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At Google Code Jam 2008 round 1A, there is problem:

Calculate last three digits before the decimal point for the number (3+sqrt(5))^n

n can be big number up to 1000000.
For example: if n = 2 then (3+sqrt(5))^2 = 27.4164079... answer is 027.
For n = 3: (3+sqrt(5))^3 = 3**935**.73982... answer is 935.

One of the solution is to create matrix M 2x2 : [[0, 1], [-4, 6]] than calculate matrix P = M^n, Where calculation preformed by modulo 1000. and the result is (6*P[0,0] + 28*P[0,1] - 1) mod 1000.

Who can explain me this solution?

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You'll find that users on this site will be much more willing to help if you show that you've at least tried some kind of solution yourself...we're not here to write your code for you (especially not solve Code Jam problems for you). –  Justin Niessner Sep 29 '09 at 12:48
    
For general help of programming contest problems, you can i) read the official contest analysis if there is one (in this case there is), ii) use the contest/judge's own forum for questions about the problems. I'm not saying you shouldn't post at SO, but that you are more likely to get a meaningful answer fast there. This problem in particular has pages of discussion in the official google group. –  MAK Sep 30 '09 at 18:42

2 Answers 2

I'll present a method to solve this problem without even understanding the solution.

Assuming that you are familiar with the fibonacci numbers:

ghci> let fib = 0 : 1 : zipWith (+) fib (tail fib)
ghci> take 16 fib
[0,1,1,2,3,5,8,13,21,34,55,89,144,233,377,610]

And are also familiar with its closed form expression:

ghci> let calcFib i = round (((1 + sqrt 5) / 2) ^ i / sqrt 5)
ghci> map calcFib [0..15]
[0,1,1,2,3,5,8,13,21,34,55,89,144,233,377,610]

And you notice the similarity of ((1 + sqrt 5) / 2)n and (3 + sqrt 5)n.

From here one can guess that there is probably a series similar to fibonacci to calculate this.

But what series? So you calculate the first few items:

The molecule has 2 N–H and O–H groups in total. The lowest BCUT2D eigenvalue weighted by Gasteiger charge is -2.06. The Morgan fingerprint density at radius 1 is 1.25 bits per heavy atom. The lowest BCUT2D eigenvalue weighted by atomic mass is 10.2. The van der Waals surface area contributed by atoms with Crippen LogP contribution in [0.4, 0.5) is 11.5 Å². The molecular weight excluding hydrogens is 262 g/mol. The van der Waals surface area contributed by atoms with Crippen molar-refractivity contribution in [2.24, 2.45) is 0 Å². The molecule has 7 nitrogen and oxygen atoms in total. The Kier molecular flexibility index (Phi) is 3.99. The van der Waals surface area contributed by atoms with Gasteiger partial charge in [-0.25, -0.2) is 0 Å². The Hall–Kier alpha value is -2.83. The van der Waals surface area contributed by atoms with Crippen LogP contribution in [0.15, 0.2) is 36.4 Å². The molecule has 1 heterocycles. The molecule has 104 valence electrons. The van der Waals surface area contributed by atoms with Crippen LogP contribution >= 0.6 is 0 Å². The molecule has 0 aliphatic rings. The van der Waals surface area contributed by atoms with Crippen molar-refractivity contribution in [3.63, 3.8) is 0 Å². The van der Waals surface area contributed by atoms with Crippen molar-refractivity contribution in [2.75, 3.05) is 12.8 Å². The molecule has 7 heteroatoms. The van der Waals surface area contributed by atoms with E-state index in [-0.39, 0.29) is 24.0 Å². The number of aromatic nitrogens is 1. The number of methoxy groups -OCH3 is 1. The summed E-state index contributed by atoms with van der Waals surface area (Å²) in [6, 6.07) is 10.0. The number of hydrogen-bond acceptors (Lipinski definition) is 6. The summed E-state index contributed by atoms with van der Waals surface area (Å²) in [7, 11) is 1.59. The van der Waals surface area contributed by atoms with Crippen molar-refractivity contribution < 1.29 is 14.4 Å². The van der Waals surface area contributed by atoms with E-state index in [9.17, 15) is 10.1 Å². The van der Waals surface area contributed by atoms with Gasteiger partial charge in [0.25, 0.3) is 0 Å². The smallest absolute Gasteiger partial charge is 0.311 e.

ghci> let calcThing i = floor ((3 + sqrt 5) ^ i)
ghci> map calcThing [0..5]
[1,5,27,143,751,3935]

Guessing that the formula is of the form:

thingn = a*thingn-1 + b*thingn-2

We have:

27 = a*5 + b*1

143 = a*27 + b*5

We solve the linear equations set and get:

thingn = 4*thingn-1 + 7*thingn-2 (a = 4, b = 7)

We check:

ghci> let thing = 1 : 5 : zipWith (+) (map (* 4) (tail thing)) (map (* 7) thing)
ghci> take 10 thing
[1,5,27,143,761,4045,21507,114343,607921,3232085]
ghci> map calcThing [0..9]
[1,5,27,143,751,3935,20607,107903,564991,2958335]

Then we find out that sadly this does not compute our function. But then we get cheered by the fact that it gets the right-most digit right. Not understanding why, but encouraged by this fact, we try to something similar. To find the parameters for a modified formula:

thingn = a*thingn-1 + b*thingn-2 + c

We then arrive at:

thingn = 6*thingn-1 - 4*thingn-2 + 1

We check it:

ghci> let thing =
        1 : 5 : map (+1) (zipWith (+)
          (map (*6) (tail thing))
          (map (* negate 4) thing))
ghci> take 16 thing == map calcThing [0..15]
True
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@yairchu good luck in round 3 :) –  Shay Erlichmen Sep 29 '09 at 14:21
    
@Shay Erlichmen: toda :) –  yairchu Sep 29 '09 at 15:00

I don't know how to explain that, but the auther of the problem have compose this analysis.

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